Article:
Toxic DOG TOYS?
     
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Toxic DOG TOYS? . . . and PLANTS? . . . and AIR FRESHENERS???

 

 

Please see image below. This beautiful, but deadly houseplant is a pretty addition to any house, BUT it can be very dangerous. According to one veterinarian, if your animals eat ANY part of this toxic plant, it will cause liver failure.

 

Sago Palm
Additional Common Names: Coontie Palm, Cardboard Palm, cycads and zamias
Scientific Name: Cycas revoluta, zamia species
Family: Cycadaceae
Toxicity: Toxic to Cats, Toxic to Dogs, Toxic to Horses
Toxic Principles: Cycasin
Clinical Signs: Vomiting, melena, icterus, increased thirst, hemorrhagic gastroenteritis, bruising, coagulopathy, liver damage, liver failure, death.



Did you know that there are NO standard minimum amounts for lead or other toxins in your dog's toys in the U.S.? According to an article in BARK magazine (April/May 2010), ‘recent tests of hundreds of pet toys, tennis balls, beds, collars and leashes reveal that many contain what researchers call “alarming levels” of lead and other harmful chemicals.’ 

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The following web site has a list of children’s toys and pet toys with various toxins:   www.healthystuff.org   Some of these toxins can include lead, arsenic, chlorine, bromine, chromium, and mercury (lead goes to the brain and causes learning disorders in children, and chromium is a cancer producing agent). The site has them listed by type here:http://www.healthystuff.org/departments/pets/product.searchtype.php  .Lead toxicity symptoms range from anemia, weight loss, vomiting, and seizures to neurological damage that cannot be reversed. .When tennis balls were tested no ‘human’ usage (‘sports’) balls contained lead, but the tennis balls made specifically for pets had a higher likelihood of containing lead, and the lettering on one pet tennis ball* contained 2,696 ppm lead and 262 ppm arsenic, (the federal standard for lead levels in children’s toys is set at 300 ppm). 

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 *(See photo for example, ball in photo has NOT been tested, I do not know which company made the high-lead lettering-content balls, it may NOT be the manufacturer of the ball in the photo—I’m throwing it out anyway.)
 

Toxic AIR FRESHENERS that contain phthalates:

According to an article in Dog Fancy magazine in February 2008, a test of 14 air fresheners found that 12 contained phthalates, which are linked to cancer and birth defects in lab animals. Read more at Toxipedia:  http://toxipedia.org/display/toxipedia/Air+Fresheners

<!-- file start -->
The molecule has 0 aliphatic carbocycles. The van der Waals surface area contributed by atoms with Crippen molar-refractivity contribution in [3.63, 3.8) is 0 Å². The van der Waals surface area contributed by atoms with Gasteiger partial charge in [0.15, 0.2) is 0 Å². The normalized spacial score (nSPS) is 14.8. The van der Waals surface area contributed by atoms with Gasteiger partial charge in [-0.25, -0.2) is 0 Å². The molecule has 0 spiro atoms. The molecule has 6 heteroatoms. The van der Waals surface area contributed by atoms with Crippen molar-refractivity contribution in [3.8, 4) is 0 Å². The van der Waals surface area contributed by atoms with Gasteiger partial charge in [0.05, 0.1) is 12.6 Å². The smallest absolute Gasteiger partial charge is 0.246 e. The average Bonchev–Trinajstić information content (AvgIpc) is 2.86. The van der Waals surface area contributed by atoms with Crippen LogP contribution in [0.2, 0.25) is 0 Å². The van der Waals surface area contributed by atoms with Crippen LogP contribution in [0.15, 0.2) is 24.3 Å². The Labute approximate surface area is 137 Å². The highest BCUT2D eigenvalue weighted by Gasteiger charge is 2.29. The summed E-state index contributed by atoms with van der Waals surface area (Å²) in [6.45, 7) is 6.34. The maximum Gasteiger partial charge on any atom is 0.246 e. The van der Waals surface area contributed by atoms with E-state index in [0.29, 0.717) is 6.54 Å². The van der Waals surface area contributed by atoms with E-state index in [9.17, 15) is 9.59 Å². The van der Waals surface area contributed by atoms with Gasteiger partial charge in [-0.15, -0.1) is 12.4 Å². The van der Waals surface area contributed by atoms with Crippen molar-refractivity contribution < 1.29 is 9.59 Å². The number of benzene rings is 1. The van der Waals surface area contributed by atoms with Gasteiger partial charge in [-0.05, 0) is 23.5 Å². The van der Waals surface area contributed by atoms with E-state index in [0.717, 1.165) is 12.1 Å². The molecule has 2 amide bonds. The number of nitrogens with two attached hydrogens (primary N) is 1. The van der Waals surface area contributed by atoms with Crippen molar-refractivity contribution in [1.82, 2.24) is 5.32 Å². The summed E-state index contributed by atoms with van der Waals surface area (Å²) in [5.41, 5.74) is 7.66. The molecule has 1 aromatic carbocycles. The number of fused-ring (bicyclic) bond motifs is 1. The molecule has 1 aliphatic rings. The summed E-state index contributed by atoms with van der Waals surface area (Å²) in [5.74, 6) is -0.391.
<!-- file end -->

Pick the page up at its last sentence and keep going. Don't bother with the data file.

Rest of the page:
Rather than taking a chance on filling your home with toxic fumes, open the windows to air it out and diffuse essential oils (here's a great place to start:  http://complete.younglivingworld.com/ )


Some companies, such as Planet Dog ( http://www.planetdog.com/home/ ), make nontoxic toys. A spokesperson for PetSmart says that they use the same standards for their products that are used for human safety. PetSmart also tests samples of their imported products for arsenic, barium, cadmium, chromium, lead, mercury and selenium. Some suggestions to lower your pet’s exposure to toxic chemicals in toys, collars, leashes, bedding, etc:  

1)  Buy toys made in the USA, most US companies are aware of the problems and try to avoid these toxins in their products.

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2)  I would no longer buy any tennis balls that are made specifically for pets, test results showed nearly half of them have lead. If your dog is too small to play with ‘human’ tennis balls, find another type of ball.

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3)  Don’t buy painted dog toys, those not made in the US can have lead in the paint. 


4)  Avoid collars with jewelry that is die-cast, the jewelry probably contains lead.

 5)  Be careful of generic or ‘no name’ brands of toys.     

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6)  Purchase toys made from natural materials such as wool, hemp, or cotton.  

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7)  Avoid toys made out of plastic with the number ‘3’ on them, they may contain PVC. Bowls made out of plastic with the number ‘7’ on them may contain Bisphenol A (toxic).

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8) Vinyl is toxic to dogs, use rubber (latex) instead (smell the toy, if it smells like vinyl, it probably is).  (If you see the word “phthalates” then the dog toy is toxic. Phthalates are used in plastics keep them flexible and durable.) 

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All content & photographs copyrighted 2004 to 2017 Liz Moore. All rights reserved.